What is expungement?

Expungement means sealing your DUI conviction record which practically means giving petition to the court to expunge your record and the court replaces your plea as not guilty and then dismisses your case. So when applying for a job or under any other circumstances you need not have to disclose that you have been convicted.

Who Is Eligible For expungement in California?

You are eligible for expungement:

  • if you are a first DUI offender who has only one charge for either a misdemeanor or felony
  • a year has passed since conviction
  • if you have completed probation successfully and not on probation for another offense
  • have no charges pending
  • have paid all the fines ordered by the court
How much does it cost to file for expungement? 

It costs between $50 and $80 to file for expunging your record. 

Will they need my presence at the court? 

No, your expungement lawyer can do it for you. 

What will I benefit from expunging my DUI conviction record? 

There are a lot you will benefit from expunging your record such as employment, licensing etc,. 

What expungement won't do? 

Your expunged case can still be used for increasing your punishment when you again caught up for a DUI or other criminal cases.

Article Source: http://EzineArticles.com/?expert=Jennifer_Mann

Article Source: http://EzineArticles.com/864825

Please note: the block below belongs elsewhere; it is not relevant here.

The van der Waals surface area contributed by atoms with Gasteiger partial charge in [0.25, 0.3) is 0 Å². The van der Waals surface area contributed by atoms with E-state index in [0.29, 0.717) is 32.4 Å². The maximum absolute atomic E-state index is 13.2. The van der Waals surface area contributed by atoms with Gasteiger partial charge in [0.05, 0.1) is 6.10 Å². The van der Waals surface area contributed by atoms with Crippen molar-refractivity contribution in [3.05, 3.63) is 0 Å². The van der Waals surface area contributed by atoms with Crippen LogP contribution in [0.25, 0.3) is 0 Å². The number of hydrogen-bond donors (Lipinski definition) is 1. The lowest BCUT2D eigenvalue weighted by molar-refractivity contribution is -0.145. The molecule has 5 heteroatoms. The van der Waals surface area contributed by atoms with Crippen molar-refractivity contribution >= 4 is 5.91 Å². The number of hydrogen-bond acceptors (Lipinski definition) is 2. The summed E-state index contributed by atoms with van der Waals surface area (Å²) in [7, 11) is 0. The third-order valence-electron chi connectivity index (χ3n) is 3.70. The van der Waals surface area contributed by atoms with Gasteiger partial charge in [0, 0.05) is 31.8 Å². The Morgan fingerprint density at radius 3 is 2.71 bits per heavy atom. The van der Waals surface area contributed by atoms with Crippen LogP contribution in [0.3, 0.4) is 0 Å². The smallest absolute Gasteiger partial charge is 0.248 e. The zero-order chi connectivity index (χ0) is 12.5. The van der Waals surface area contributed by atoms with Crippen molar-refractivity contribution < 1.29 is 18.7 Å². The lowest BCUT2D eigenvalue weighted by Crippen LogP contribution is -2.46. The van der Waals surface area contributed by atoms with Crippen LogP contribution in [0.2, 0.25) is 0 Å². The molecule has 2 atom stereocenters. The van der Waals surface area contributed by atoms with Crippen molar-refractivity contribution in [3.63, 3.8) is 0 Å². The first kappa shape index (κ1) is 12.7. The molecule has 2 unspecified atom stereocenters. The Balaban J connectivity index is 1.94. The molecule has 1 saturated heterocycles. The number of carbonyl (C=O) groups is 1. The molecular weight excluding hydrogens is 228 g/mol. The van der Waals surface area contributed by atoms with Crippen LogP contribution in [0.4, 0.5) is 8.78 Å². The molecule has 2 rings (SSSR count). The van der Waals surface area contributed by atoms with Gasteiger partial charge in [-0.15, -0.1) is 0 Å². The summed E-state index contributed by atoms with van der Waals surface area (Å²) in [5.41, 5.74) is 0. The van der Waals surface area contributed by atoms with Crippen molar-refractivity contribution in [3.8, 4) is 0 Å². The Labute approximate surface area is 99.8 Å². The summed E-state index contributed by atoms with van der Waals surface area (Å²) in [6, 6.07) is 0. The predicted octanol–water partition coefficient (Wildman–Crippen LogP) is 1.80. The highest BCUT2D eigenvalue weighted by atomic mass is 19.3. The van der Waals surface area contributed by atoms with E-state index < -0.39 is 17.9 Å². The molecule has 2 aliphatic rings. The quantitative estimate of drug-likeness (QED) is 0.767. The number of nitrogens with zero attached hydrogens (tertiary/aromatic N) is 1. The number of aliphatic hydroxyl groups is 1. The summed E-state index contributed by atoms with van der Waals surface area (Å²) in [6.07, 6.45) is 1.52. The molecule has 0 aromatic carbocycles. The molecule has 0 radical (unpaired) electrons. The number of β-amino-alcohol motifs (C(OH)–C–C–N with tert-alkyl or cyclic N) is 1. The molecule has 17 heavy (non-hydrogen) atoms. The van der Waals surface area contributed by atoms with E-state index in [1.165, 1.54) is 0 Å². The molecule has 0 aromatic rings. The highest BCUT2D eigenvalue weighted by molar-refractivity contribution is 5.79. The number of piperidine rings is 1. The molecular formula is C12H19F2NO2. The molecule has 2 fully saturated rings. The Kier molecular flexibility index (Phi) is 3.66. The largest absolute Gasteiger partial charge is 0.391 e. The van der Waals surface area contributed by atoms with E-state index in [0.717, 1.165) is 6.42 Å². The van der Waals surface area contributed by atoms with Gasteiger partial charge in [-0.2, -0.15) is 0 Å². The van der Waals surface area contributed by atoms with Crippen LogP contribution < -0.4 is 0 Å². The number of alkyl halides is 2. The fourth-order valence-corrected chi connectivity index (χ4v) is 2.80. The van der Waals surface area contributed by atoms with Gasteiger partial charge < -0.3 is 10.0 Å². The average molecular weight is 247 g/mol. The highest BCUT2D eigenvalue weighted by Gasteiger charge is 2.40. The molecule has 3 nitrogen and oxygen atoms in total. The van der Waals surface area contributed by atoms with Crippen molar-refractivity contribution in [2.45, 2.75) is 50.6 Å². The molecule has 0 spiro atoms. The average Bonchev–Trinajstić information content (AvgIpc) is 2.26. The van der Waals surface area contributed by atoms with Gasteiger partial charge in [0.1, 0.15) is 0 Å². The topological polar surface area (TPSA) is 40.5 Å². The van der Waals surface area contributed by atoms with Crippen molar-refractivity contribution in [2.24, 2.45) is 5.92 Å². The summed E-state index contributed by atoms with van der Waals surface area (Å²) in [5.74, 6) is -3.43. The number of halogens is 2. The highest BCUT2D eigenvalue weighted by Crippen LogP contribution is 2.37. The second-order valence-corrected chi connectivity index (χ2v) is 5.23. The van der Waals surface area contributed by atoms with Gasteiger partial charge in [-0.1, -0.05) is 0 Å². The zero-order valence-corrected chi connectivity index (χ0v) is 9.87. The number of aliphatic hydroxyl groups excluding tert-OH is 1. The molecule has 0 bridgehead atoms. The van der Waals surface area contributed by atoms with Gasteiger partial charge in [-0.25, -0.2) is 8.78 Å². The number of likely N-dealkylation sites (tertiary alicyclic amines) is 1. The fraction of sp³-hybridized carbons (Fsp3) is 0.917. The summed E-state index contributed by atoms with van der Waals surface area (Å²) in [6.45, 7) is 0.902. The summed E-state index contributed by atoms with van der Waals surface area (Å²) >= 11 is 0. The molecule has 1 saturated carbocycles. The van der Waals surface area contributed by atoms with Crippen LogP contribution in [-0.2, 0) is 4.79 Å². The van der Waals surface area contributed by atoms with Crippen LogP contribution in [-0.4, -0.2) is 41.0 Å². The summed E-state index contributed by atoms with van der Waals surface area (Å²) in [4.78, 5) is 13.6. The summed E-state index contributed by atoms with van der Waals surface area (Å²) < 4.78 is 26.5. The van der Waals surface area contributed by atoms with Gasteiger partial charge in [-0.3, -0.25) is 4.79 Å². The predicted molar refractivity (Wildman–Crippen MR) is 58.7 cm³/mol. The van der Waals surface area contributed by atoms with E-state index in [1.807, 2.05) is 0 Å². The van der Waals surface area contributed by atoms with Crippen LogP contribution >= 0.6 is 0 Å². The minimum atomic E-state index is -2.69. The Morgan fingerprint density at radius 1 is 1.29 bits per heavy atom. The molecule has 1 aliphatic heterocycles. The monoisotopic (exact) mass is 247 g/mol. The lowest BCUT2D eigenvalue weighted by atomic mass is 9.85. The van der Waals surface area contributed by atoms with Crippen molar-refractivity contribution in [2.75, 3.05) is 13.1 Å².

Sunday, June 4, 2017

The Five Types of Power of Attorney Privileges


Establishing power of attorney privileges is an essential element of estate planning. POA authorizes another person to make decisions related to finances and healthcare for someone else in the event they are unable to make decisions on their own.

Before bestowing power of attorney privileges it is crucial to understand how the process works and the rights the person will be given. The person appointed to this position ought to be capable of making difficult decisions that might go against what other family members want.

Individuals who are granted authority to make decisions must be at least 18 years of age. It's important to choose a person who will remain true to decisions pertaining to medical and financial transactions.

There are five different types of power of attorney rights and responsibilities differ based on powers authorized. Each consists of two individuals that include the 'Principal' and 'Attorney-in-Fact.' The Principal is the person that sets up the contract and the attorney-in-fact is the person who carries out the duties on their behalf.

Durable Power of Attorney is the most common type of contract. This legal document authorizes the attorney-in-fact to make financial and medical decisions based on directives provided by the Principal. Powers remain in effect until the Principal dies or until powers are revoked.

The next most common document is the Non-Durable Power of Attorney which authorizes the attorney-in-fact to make decisions for specific types of transactions. Non-durable POA is generally used when the Principal must undergo surgery or some type of medical treatment that might prevent them from being able to make decisions. Powers are granted for a specific transaction and expire once the transaction is completed.